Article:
• CommentAuthorbhv*
    • CommentTimeJun 25th 2018
     
    Yeah. That's what I am searching for. Some things that might bring me some joy even though I have to keep him in tow. Keeps seeming so complex even for a small outing I just go do yard or housework instead.

    Fri I got him to take another walk. More like a slow motion stroll, but he is winded.when we get back. A bit later I see his shoes oicked up some tar from the road and tracked all over the carpet. So I spent an hour or so trying to clean that up. No good deed goes unpunished. But I am thinking I should try it again but put some clean shoes in the garage just in case.

    Then have to get him cleaned up. He got his teeth cleaned on Friday. Last week he wasn't able to figure out how to floss. They gave me all kinds of tools ad instructions how to floss his teeth for him and how to brush them. I read somewhere that I should be brushing his teeth twice a day. So far he can brush if I hand him the brush. He doesn't know his to rinse any more and sometimes tries to toothbrush his chin or hair.

    I am having a difficult time accepting this 'requirement'. I remember lindylou dreading having to feed her partner. So many things I told myself I could never do.....
    •  
      CommentAuthorCharlotte
    • CommentTimeJun 25th 2018
     
    We both have always only brushed our teeth once a day - in the morning. They say it takes 24 hours for the 'little buggers' to regroup to start the work on your teeth and gums, so once a day is fine with me. My husband has never ever flossed his teeth. Dentist may have tried to convince him to years ago, but never got him to do it. If something was stuck between his teeth, he had a straight pin he used - didn't like toothpicks. I do need to get him in. A year and a half ago when I took him in for free x-rays and exam, that dentist said he had no cavities but wanted $850 to clean them - guess there is some gum disease - and also needed clearance from his doctor to clean them. My new dentist said that was outrageous fee. I have dental toothpicks I bought years ago from a dentist that I still use. I have never saw any like them in the store, so use them until they are not usable anymore.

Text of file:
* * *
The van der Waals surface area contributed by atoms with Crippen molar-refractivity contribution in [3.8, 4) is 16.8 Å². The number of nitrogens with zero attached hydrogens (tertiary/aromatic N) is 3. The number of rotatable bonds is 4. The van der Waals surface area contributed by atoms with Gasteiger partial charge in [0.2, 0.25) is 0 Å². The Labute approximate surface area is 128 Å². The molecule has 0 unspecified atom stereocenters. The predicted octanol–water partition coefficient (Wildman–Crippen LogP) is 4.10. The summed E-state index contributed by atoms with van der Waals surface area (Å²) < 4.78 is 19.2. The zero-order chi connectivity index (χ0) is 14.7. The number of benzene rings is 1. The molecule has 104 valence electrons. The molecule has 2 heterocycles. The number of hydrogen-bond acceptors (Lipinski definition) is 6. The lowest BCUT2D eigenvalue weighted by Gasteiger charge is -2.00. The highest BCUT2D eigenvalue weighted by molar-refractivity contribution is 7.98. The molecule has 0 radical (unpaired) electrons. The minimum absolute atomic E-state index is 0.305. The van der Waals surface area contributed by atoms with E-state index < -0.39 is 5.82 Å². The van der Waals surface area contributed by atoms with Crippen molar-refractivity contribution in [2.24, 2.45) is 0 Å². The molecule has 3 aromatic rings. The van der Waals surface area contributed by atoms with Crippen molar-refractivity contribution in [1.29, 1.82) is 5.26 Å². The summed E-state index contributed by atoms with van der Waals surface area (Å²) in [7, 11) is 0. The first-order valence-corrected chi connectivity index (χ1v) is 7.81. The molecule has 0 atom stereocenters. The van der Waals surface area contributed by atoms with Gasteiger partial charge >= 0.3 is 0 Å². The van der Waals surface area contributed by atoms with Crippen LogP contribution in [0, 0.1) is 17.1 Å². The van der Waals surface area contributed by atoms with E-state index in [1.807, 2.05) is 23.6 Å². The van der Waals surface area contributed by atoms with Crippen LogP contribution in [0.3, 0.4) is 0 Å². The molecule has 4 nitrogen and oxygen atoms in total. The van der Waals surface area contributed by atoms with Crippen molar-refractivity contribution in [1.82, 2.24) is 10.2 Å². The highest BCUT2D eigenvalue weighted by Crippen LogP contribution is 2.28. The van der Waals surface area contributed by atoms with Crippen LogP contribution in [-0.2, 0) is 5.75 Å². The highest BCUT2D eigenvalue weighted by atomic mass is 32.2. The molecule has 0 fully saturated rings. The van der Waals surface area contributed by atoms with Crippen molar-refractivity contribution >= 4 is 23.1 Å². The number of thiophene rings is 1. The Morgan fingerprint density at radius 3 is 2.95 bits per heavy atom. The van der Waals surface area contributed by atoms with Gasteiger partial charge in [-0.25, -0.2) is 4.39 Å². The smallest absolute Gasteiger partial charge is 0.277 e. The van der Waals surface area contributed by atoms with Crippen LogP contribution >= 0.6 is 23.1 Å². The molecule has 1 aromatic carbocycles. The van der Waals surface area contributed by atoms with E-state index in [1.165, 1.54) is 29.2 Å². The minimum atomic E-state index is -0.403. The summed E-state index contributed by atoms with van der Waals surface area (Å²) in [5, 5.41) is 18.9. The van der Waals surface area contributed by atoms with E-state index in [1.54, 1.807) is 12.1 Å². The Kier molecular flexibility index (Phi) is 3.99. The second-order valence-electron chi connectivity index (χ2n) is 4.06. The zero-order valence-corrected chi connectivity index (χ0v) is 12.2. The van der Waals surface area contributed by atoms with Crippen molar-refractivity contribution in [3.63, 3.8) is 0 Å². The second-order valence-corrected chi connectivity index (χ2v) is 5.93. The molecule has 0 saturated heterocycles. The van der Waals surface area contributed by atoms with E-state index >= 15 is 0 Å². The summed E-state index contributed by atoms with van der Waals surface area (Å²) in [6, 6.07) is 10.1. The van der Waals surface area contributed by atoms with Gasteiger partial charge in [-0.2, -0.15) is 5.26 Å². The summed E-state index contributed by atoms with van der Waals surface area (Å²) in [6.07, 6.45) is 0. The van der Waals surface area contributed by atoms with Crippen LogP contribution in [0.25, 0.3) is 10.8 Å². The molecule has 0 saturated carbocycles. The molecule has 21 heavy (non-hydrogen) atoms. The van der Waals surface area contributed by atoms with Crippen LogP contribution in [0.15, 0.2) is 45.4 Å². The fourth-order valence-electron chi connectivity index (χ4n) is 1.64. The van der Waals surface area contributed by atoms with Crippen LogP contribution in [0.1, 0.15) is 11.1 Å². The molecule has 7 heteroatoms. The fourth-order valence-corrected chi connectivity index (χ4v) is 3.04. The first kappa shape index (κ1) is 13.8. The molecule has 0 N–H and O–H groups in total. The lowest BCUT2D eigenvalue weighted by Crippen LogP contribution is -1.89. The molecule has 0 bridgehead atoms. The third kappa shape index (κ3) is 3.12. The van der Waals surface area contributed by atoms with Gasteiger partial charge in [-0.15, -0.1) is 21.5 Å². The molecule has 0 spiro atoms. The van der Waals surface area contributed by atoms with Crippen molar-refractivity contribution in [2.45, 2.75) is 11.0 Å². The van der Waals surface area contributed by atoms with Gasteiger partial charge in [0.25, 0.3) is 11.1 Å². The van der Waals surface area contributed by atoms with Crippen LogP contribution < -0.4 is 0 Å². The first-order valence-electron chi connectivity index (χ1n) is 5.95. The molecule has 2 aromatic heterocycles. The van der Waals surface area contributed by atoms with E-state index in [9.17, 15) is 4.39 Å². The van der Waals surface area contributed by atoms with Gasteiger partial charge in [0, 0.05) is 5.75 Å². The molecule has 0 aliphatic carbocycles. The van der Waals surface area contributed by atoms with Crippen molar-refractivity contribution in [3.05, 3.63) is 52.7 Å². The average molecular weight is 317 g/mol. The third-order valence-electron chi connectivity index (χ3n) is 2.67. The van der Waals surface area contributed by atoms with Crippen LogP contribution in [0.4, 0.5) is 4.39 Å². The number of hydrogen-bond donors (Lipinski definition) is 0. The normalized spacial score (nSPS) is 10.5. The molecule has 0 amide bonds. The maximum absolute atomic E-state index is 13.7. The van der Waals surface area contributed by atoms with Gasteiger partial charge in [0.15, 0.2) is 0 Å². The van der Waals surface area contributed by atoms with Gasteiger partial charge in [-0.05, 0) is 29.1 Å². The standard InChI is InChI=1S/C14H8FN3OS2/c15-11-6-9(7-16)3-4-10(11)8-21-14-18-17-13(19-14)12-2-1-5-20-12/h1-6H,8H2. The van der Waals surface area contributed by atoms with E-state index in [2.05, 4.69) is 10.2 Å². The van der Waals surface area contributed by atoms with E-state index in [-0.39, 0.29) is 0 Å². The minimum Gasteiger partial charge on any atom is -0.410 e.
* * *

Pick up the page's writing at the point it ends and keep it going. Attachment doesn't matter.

He is off to day care - yahoo!!! This weekend seemed to be less stressful than previous weekends (3 day weekends). Maybe because I didn't try to have him help me do anything.

    Saturday I spent over an hour chatting with a nephew on my dad's side. He is the son of a half-brother that I only saw a few times. He was from my dad's first marriage and was only 2 years younger than my mom. I only vaguely remember meeting this nephew when I was about 5. In fact, I have a picture of me sitting next to one of them when I was 4 1/2. He said it was his younger brother 'j' who is the same age as me. It was shortly after that time his mom divorced his dad moving to CA with the boys. His dad was an alcoholic just like our dad except my dad stopped drinking on a condition to marry my mom. It is funny have a guy 5 years older than me calling me Auntie!! We connected up via ancestry.com. He has traveled to England to track down the 'Box' family there. The little he has told me is interesting. Wish he lived closer than San Diego.

    Now what to do today? Maybe call another memory care unit and get on their list.
    • CommentAuthorlindyloo*
    • CommentTimeJun 25th 2018
     
    I'm with Charlotte. I never tried flossing my partner's teeth. Purpose of flossing would be to keep her teeth going for the rest of her life. I determined that the teeth she had would last that long if not longer. Also did not want my finger bitten if she found my work invasive. Stopped taking her to the dentist for cleaning eventually when she no longer understood what was going on. Some of these "rules" about cleaning and flossing don't apply when there is poor cognition as to what is going on. This is my opinion anyway. It took some encouragement to brush her teeth, but she accepted it. Rinsing and spitting I took my chances. Life's adventures.
    • CommentAuthorbqd*
    • CommentTimeJun 25th 2018
     
    My husband avoided the dentist for years, and his teeth are broken and cracked. I couldn't force him to brush his teeth and he would have been offended if I had tried.
    It doesn't matter now, because he is on puréed food because of difficulties swallowing.
    I haven't been to visit for a week because I haven't been feeling well. Guilt is piling on but I have to ignore it until I am feeling better.
    Going to be hot on the weekend!
    • CommentAuthorbhv*